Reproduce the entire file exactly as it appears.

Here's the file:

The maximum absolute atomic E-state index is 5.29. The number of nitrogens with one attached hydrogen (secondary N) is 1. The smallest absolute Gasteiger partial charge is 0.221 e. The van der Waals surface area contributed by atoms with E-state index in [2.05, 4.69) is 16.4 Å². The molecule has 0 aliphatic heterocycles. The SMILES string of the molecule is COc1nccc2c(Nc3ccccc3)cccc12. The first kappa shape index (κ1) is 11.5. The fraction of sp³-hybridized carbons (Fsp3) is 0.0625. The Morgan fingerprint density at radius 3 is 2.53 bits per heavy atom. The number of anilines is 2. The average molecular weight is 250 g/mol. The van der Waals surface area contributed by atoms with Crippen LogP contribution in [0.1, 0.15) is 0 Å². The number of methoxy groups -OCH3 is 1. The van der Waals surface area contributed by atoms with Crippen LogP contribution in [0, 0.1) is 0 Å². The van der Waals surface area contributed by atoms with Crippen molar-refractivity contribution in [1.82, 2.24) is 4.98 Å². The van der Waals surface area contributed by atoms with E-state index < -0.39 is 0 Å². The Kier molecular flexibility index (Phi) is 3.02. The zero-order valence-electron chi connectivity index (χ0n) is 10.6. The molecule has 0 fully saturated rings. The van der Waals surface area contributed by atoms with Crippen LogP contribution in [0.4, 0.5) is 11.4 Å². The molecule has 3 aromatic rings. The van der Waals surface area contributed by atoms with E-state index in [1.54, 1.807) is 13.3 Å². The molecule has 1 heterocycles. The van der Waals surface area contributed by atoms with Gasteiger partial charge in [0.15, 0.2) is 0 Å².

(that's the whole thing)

The maximum absolute atomic E-state index is 5.29. The number of nitrogens with one attached hydrogen (secondary N) is 1. The smallest absolute Gasteiger partial charge is 0.221 e. The van der Waals surface area contributed by atoms with E-state index in [2.05, 4.69) is 16.4 Å². The molecule has 0 aliphatic heterocycles. The SMILES string of the molecule is COc1nccc2c(Nc3ccccc3)cccc12. The first kappa shape index (κ1) is 11.5. The fraction of sp³-hybridized carbons (Fsp3) is 0.0625. The Morgan fingerprint density at radius 3 is 2.53 bits per heavy atom. The number of anilines is 2. The average molecular weight is 250 g/mol. The van der Waals surface area contributed by atoms with Crippen LogP contribution in [0.1, 0.15) is 0 Å². The number of methoxy groups -OCH3 is 1. The van der Waals surface area contributed by atoms with Crippen LogP contribution in [0, 0.1) is 0 Å². The van der Waals surface area contributed by atoms with Crippen molar-refractivity contribution in [1.82, 2.24) is 4.98 Å². The van der Waals surface area contributed by atoms with E-state index < -0.39 is 0 Å². The Kier molecular flexibility index (Phi) is 3.02. The zero-order valence-electron chi connectivity index (χ0n) is 10.6. The molecule has 0 fully saturated rings. The van der Waals surface area contributed by atoms with Crippen LogP contribution in [0.4, 0.5) is 11.4 Å². The molecule has 3 aromatic rings. The van der Waals surface area contributed by atoms with E-state index in [1.54, 1.807) is 13.3 Å². The molecule has 1 heterocycles. The van der Waals surface area contributed by atoms with Gasteiger partial charge in [0.15, 0.2) is 0 Å².